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    Policies that aim to facilitate and promote non-motorised transport (NMT), and in particular cycling, have been developed by many high-income countries facing increasingly congested roads and saturated public transport systems. Such policies are also emerging in many low- and middle-income settings where high rates of urbanisation have led to similar problems with motorised transport. The aim of the present study was to better understand the potential structural and attitudinal barriers to cycle-based transport in one such context: South Africa’s Gauteng Province, the industrial powerhouse of sub-Saharan Africa that has recently made a firm commitment to NMT. The study focussed on demographic and socioeconomic variation in bicycle and car ownership, and related this to: (1) the reported use of motorised and non-motorised transport (both private and public); and (2) perceived ‘problems’ with cycling. The analyses drew on interviews with key respondents from n = 27,490 households conducted in 2013 as part of the third Quality of Life survey undertaken by the Gauteng City Regional Observatory. The survey contained items on three outcomes of interest: household vehicle ownership (bicycles and cars); modes of transport used for the “trips” most often made; and respondents’ “single biggest problem with… cycling”. Respondent- and household-level demographic and socioeconomic determinants of these outcomes were examined using descriptive and multivariable statistical analyses, the latter after adjustment for measured potential confounders identified using a theoretical causal path diagram (in the form of a directed acyclic graph). Of the n = 26,469 households providing complete data on all of the variables examined in the present study, only n = 8722 (32.9%) owned a car and fewer still (n = 2244; 8.4%) owned a bicycle. The ownership of these assets was commonest amongst wealthier, economically active households; and those that owned a car had over five times the odds of also owning a bicycle, even after adjustment for potential confounding (OR 5.17; 95% CI 4.58, 5.85). Moreover, of household respondents who reported making ‘trips’ during the preceding month (n = 18,209), over two-thirds of those whose households owned a car (70.1%) reported private car-based transport for such trips, while only 3.2% of those owning a bicycle reported cycling. Amongst the specific responses given to the item requesting the “single biggest problem with… cycling” by far the commonest was “Don’t know how to cycle” (32.2%), less than half as many citing “Vehicle accident risk” (15.9%), and fewer still: “Destination is too far” (13.9%); “Crime” (10.3%); “Too much effort” (9.2%); or “Lack of good paths” (4.6%). While the first of these reasons was commonest amongst poorer households, concerns about risk and effort were both most common amongst better educated, economically active and wealthier/better serviced households. In contrast, concerns over (cycle) paths were only common amongst those owning bicycles. The low prevalence of household bicycle ownership, and the disproportionate number of households owning bicycles that also owned cars, might explain the very small proportion of the ‘the trips most often made’ that involved cycle-based transport (0.3%), and the preferential use of cars amongst households owning both bicycles and cars. Low levels of bicycle ownership might also explain why so many respondents cited “Don’t know how” as the “single biggest problem with… cycling”; although risk and effort were also substantial concerns (presumably for many who did, and some who did not, know how to cycle); the lack of suitable cycle lanes being only primarily a concern for those who actually owned bicycles. Structural and attitudinal barriers to cycle-based transport limit the use of cycle-based transport in Gauteng, not only amongst the vast majority of household respondents who lack the means to cycle (and the means to learn how), but also amongst those dissuaded from learning to cycle, purchasing a bicycle and/or using a bicycle they own by: the risks and effort involved; the lack of suitable cycle paths; and/or because they also own a car and prefer to drive than cycle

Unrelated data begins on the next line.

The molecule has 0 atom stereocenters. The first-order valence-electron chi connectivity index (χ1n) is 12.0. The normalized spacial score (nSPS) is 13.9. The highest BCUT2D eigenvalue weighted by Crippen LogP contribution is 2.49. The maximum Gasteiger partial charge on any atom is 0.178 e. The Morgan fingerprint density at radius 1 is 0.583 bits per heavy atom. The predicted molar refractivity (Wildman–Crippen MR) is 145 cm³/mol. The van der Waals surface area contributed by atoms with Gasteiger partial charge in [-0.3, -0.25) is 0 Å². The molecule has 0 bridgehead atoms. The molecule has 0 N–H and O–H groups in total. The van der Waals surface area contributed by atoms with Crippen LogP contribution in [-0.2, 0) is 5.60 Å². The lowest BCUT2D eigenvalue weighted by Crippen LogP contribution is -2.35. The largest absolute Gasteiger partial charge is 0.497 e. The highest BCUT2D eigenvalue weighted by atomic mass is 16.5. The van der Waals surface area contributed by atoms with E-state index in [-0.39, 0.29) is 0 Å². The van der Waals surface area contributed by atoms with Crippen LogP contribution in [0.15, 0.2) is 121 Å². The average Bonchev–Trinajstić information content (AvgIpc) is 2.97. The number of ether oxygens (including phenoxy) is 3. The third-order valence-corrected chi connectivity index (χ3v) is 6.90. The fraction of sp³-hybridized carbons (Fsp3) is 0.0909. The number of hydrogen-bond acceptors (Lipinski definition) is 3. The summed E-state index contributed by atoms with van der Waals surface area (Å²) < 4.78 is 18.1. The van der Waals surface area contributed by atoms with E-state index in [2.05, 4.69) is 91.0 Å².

Paradoxes in the Management of Timebanks in the UK’s Voluntary Sector: Discursive Bricolage and its Limits